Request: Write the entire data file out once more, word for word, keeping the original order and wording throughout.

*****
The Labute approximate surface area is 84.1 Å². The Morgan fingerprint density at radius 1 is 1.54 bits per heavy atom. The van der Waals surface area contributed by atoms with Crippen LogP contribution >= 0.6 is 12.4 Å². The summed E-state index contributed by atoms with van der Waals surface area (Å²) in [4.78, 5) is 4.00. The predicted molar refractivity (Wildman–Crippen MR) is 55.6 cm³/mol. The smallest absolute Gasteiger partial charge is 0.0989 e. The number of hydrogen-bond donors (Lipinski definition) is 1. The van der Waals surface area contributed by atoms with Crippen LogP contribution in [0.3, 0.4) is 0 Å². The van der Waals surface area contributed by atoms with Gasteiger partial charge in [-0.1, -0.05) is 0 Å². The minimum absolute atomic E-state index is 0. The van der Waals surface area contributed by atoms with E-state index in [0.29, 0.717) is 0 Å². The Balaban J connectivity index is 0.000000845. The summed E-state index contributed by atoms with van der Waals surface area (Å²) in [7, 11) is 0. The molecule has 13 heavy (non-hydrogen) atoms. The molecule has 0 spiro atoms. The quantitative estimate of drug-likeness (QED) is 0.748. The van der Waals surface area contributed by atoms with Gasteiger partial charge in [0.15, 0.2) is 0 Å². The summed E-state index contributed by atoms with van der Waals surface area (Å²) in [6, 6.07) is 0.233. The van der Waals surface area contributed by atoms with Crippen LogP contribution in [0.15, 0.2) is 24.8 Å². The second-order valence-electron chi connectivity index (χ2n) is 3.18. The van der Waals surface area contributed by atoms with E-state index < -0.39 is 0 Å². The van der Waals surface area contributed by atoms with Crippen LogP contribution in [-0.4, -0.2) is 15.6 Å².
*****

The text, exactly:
The Labute approximate surface area is 84.1 Å². The Morgan fingerprint density at radius 1 is 1.54 bits per heavy atom. The van der Waals surface area contributed by atoms with Crippen LogP contribution >= 0.6 is 12.4 Å². The summed E-state index contributed by atoms with van der Waals surface area (Å²) in [4.78, 5) is 4.00. The predicted molar refractivity (Wildman–Crippen MR) is 55.6 cm³/mol. The smallest absolute Gasteiger partial charge is 0.0989 e. The number of hydrogen-bond donors (Lipinski definition) is 1. The van der Waals surface area contributed by atoms with Crippen LogP contribution in [0.3, 0.4) is 0 Å². The van der Waals surface area contributed by atoms with Gasteiger partial charge in [-0.1, -0.05) is 0 Å². The minimum absolute atomic E-state index is 0. The van der Waals surface area contributed by atoms with E-state index in [0.29, 0.717) is 0 Å². The Balaban J connectivity index is 0.000000845. The summed E-state index contributed by atoms with van der Waals surface area (Å²) in [7, 11) is 0. The molecule has 13 heavy (non-hydrogen) atoms. The molecule has 0 spiro atoms. The quantitative estimate of drug-likeness (QED) is 0.748. The van der Waals surface area contributed by atoms with Gasteiger partial charge in [0.15, 0.2) is 0 Å². The summed E-state index contributed by atoms with van der Waals surface area (Å²) in [6, 6.07) is 0.233. The van der Waals surface area contributed by atoms with Crippen LogP contribution in [0.15, 0.2) is 24.8 Å². The second-order valence-electron chi connectivity index (χ2n) is 3.18. The van der Waals surface area contributed by atoms with E-state index < -0.39 is 0 Å². The van der Waals surface area contributed by atoms with Crippen LogP contribution in [-0.4, -0.2) is 15.6 Å².